I sought my thrills elsewhere, with the first Mazda Miata in 1989, a Cessna 150 in 1990, and then a Cessna 172 in 1992. Actually, of those three vehicles, the Miata came closest to giving me the thrill that motorcycles did. That was a wonderful little six-speed convertible. Flying an airplane was a hoot, but it was never the visceral thrill of motorcycling.

 Here's my Cessna 172 Skyhawk with my daughters Amy (turquoise), and Emily (red) and some of their friends.

Here's my Cessna 172 Skyhawk with my daughters Amy (turquoise), and Emily (red) and some of their friends.

After getting my Instrument Rating, I sold my last airplane in 1997 to pay for Jenny's college tuition. I was done with flying. So what's a man to do? It was time to buy another motorcycle. Triumph wasn't making Bonnies for US consumption anymore, even though the stars were still riding them:

 Hugh Jackman

Hugh Jackman

 George Clooney

George Clooney

So I went back to Yamaha and got myself a new 1100cc Yamaha Virago. Once again, it was no Bonneville, but the price was right. And wow, it felt so good to be "back in the saddle." As luck would have it, Triumph Motorcycles was reborn the next year and started making "Bonnevilles" once again. I was very unimpressed with this incarnation. It was not the Bonnie of the past at all. So I stuck with my Virago, uncomfortable as it was, and joined a motorcycle gang for the first time.

 The Gang, from left to right: Gregory, Joel, me, and my Virago

The Gang, from left to right: Gregory, Joel, me, and my Virago

Joel was another CPA my age who had just learned to ride. And Gregory was a crazy Greek artist who said he used to be an agent for the Greek Central Intelligence Service.  Gregory inspired us to go on lots of crazy and long rides in all kinds of weather. He carried a little leather bag on his handlebars filled with lead fishing weights which he threw at cars that he felt were not treating him with respect on the roads. Here I am at another one of the many rallies we went to together:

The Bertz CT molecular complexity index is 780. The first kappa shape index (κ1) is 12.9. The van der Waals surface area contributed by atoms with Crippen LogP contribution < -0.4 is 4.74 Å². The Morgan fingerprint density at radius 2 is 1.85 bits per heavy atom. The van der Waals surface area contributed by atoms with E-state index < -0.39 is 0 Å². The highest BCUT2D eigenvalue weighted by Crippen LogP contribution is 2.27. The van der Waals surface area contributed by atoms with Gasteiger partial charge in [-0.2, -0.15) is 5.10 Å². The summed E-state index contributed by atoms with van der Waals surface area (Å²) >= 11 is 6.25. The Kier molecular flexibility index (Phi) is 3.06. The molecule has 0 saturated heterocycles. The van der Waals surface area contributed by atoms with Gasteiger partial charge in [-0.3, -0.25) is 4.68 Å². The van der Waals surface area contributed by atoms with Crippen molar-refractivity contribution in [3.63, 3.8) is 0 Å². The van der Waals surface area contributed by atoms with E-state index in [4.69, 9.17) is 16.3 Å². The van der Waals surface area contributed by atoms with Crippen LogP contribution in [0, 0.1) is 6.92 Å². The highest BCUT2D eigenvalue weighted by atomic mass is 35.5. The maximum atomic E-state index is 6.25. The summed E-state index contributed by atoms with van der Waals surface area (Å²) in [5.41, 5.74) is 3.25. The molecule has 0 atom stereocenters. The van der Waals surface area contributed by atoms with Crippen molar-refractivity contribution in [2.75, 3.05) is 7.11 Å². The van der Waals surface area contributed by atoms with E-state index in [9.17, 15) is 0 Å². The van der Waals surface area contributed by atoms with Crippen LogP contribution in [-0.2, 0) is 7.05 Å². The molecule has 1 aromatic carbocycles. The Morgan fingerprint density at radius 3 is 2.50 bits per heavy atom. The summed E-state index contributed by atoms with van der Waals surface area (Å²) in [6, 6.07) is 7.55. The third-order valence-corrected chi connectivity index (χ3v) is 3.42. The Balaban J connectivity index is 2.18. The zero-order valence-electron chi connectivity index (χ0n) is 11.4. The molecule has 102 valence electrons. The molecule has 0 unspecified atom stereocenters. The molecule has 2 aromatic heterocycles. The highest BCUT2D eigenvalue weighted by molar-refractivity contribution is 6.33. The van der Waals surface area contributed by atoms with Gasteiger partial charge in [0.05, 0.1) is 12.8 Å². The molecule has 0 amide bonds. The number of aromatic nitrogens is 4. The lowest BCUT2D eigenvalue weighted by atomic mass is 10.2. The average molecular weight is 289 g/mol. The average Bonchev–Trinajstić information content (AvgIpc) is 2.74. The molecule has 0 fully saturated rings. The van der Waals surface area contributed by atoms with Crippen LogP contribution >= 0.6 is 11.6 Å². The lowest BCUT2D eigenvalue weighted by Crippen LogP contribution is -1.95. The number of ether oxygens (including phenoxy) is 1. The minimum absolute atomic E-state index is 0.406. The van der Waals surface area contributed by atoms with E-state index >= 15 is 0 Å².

Abate Rally in New Jersey in 1997. Note my way-cool belly bag and leather chaps

Abate Rally in New Jersey in 1997. Note my way-cool belly bag and leather chaps

And here's my Virago with some of my other gang members:

 Two of my daughters - Jenny (age 17) and Emily (age 8)

Two of my daughters - Jenny (age 17) and Emily (age 8)

Yes, it had a big windscreen and saddlebags, but it also had twin disc brakes and shaft drive! And once again, a big step-up in displacement and horsepower. No more chain adjustments required. At least it was still air-cooled! You can see my carburetor balancer hanging on the wall over the front wheel. I was able to do most of the maintenance on this bike.

The following year, the prestigious Guggenheim Museum in New York City hosted a marvelous exhibit - The Art of the Motorcycle. The 100 most beautiful motorcycles in history starting with the first one - an 1868 Michaux-Perreaux Steam Velocipede - through the present (1998). The entire spiral exhibit floor of the Guggenheim was filled with spectacular, pristine, historic motorcycles. Jenny and I went to the exhibit and this is the only picture I took that day:

 1967 Triumph Bonneville T120 at "The Art of the Motorcycle" in 1998

1967 Triumph Bonneville T120 at "The Art of the Motorcycle" in 1998

That, and a few other of these pictures, was taken with my very first digital camera, so forgive the quality (it was pretty amazing at the time). Btw, you can pick up the beautiful color volume that the Guggenheim published with great photos of these historic bikes for about $12 used at Amazon, or about $200 new. Don't buy one for me though - I already have it!

Well, after putting about 40,000 miles on the Virago, I was getting pretty uncomfortable in the saddle of this "cruiser." I was then lured into the comfortable class of old man's bikes called "Tourers."

Triumph was again out of business when I picked up this 1200cc Honda Shadow Ace Tourer (a very complicated name for a motorcycle):

 Jenny and me on the Shadow in 1999

Jenny and me on the Shadow in 1999